Fertility delay among married Singaporean women during Zika and COVID: roles of infection risk and uncertainty

Poh Lin Tan, National University of Singapore
Joan M Ryan, Institut national d'études démographiques
Jeremy W Lim-Soh, National University of Singapore

When faced with uncertainty, individuals adjust their fertility levels to adapt to physical and social environments. We use a longitudinal survey spanning three waves from 2018 shortly after the Zika epidemic of 2016-2017 to 2020 during the COVID-19 pandemic to examine stated fertility responses to these two separate disease outbreaks among married women aged 25-34. In the case of COVID-19, there was additional disruption to daily life when a nation-wide lockdown was implemented from April-June 2020, with residual restrictions even after it was lifted. Our analysis suggests three main sets of results: first, those who stated that they delayed childbearing due to Zika were also more likely to state that they delayed or accelerated childbearing in response to COVID-19. Second, the proportion of respondents who state that they brought forward childbearing during COVID-19 increased after the lockdown ended. Third, anxiety about the virus significantly predicted whether a woman delays childbearing in response to Zika, but not for COVID19; conversely, stress and income loss were more important predictors of whether a woman stated that she reduced childbearing intentions during COVID-19. In addition, sociodemographic characteristics including achieving fertility ideals, marriage duration, educational and income levels were predictive of changes in childbearing in response to COVID-19.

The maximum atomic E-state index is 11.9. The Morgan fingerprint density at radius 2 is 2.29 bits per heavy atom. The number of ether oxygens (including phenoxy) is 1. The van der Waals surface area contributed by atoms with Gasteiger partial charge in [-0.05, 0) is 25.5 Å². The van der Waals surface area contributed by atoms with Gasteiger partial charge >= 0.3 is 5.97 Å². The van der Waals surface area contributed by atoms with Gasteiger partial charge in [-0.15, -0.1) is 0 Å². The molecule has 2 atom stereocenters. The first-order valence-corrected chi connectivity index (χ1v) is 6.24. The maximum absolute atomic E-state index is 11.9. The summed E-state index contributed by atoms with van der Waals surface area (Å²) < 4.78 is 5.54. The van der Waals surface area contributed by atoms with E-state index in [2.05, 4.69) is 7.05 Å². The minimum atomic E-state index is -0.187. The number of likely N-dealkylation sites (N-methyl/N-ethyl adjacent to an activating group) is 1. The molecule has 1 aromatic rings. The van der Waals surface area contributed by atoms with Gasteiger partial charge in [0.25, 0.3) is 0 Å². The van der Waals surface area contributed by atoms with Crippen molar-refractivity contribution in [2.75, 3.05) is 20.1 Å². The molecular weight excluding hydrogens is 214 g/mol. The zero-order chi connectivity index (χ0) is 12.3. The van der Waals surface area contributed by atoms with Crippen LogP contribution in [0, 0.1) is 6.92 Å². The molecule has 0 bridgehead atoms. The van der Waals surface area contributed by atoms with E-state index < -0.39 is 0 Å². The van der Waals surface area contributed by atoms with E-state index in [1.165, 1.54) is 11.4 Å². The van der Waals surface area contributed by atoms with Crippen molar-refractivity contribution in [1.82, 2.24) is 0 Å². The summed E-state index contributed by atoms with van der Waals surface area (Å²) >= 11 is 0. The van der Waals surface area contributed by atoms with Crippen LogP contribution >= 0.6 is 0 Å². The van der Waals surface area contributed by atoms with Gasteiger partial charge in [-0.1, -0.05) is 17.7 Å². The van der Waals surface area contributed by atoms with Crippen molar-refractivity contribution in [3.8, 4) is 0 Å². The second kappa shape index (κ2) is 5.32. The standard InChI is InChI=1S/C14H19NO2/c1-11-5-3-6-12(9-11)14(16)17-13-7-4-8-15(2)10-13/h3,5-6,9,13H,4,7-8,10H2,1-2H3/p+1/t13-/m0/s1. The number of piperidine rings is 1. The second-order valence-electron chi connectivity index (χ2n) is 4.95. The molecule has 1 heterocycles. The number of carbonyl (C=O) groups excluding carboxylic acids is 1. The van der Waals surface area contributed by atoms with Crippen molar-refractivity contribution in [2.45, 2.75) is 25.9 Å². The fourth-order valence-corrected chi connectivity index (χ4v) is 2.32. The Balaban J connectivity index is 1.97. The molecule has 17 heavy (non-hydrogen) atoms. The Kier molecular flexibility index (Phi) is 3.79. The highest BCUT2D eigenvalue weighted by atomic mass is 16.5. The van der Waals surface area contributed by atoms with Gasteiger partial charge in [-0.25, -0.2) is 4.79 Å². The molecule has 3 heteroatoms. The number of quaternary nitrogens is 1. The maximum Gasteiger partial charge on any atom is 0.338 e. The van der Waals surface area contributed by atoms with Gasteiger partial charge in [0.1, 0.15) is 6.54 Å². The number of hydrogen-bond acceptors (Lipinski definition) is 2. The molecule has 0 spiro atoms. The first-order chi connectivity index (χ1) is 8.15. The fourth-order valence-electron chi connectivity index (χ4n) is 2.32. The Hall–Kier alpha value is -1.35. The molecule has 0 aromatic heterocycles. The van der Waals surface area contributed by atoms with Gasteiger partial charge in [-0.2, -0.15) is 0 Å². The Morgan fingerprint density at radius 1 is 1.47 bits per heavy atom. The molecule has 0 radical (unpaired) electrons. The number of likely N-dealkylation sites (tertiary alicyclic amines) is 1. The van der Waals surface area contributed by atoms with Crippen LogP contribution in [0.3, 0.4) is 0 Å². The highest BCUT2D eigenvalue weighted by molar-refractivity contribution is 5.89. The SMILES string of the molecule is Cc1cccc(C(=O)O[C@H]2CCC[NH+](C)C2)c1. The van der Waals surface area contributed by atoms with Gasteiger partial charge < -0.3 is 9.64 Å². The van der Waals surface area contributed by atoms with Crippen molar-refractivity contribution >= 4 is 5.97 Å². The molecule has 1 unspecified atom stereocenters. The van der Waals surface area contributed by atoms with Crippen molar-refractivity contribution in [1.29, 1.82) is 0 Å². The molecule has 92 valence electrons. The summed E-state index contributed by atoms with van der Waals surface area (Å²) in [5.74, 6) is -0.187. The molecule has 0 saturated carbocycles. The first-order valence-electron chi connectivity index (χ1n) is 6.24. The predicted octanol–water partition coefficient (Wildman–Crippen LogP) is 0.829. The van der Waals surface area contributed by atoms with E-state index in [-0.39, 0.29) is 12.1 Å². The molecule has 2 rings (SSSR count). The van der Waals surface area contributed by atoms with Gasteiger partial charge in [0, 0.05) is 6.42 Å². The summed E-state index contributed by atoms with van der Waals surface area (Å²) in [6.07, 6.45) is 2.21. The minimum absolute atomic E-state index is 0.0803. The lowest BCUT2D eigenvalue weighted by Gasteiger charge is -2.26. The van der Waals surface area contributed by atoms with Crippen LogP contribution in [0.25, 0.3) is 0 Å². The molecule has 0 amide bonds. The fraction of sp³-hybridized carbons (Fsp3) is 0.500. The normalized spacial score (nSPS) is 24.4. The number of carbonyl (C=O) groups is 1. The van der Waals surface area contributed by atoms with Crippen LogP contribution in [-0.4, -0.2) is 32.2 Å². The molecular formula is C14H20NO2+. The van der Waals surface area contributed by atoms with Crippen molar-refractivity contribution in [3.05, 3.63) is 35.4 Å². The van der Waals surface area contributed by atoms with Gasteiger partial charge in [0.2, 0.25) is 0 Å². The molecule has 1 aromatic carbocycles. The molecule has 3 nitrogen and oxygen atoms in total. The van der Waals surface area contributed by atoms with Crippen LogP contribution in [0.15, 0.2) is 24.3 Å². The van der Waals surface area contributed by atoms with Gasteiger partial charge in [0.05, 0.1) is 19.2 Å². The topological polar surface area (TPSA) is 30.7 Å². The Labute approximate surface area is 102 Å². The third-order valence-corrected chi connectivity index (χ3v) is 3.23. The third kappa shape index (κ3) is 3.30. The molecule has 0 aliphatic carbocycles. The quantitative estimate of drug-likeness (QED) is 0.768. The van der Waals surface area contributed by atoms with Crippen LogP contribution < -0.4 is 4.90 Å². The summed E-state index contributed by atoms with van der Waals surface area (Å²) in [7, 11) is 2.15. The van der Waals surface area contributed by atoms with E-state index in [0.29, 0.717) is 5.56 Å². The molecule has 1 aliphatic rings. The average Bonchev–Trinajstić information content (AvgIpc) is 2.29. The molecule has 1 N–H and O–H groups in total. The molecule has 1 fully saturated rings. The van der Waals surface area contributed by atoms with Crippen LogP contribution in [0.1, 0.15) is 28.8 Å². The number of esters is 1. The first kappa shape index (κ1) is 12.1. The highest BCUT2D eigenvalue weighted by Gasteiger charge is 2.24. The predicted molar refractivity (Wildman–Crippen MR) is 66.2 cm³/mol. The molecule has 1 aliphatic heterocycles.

Keywords: Fertility and childbirth, COVID-19, Family planning and contraception, Health and morbidity

See extended abstract.

  Presented in Session 171. COVID-19 and Fertility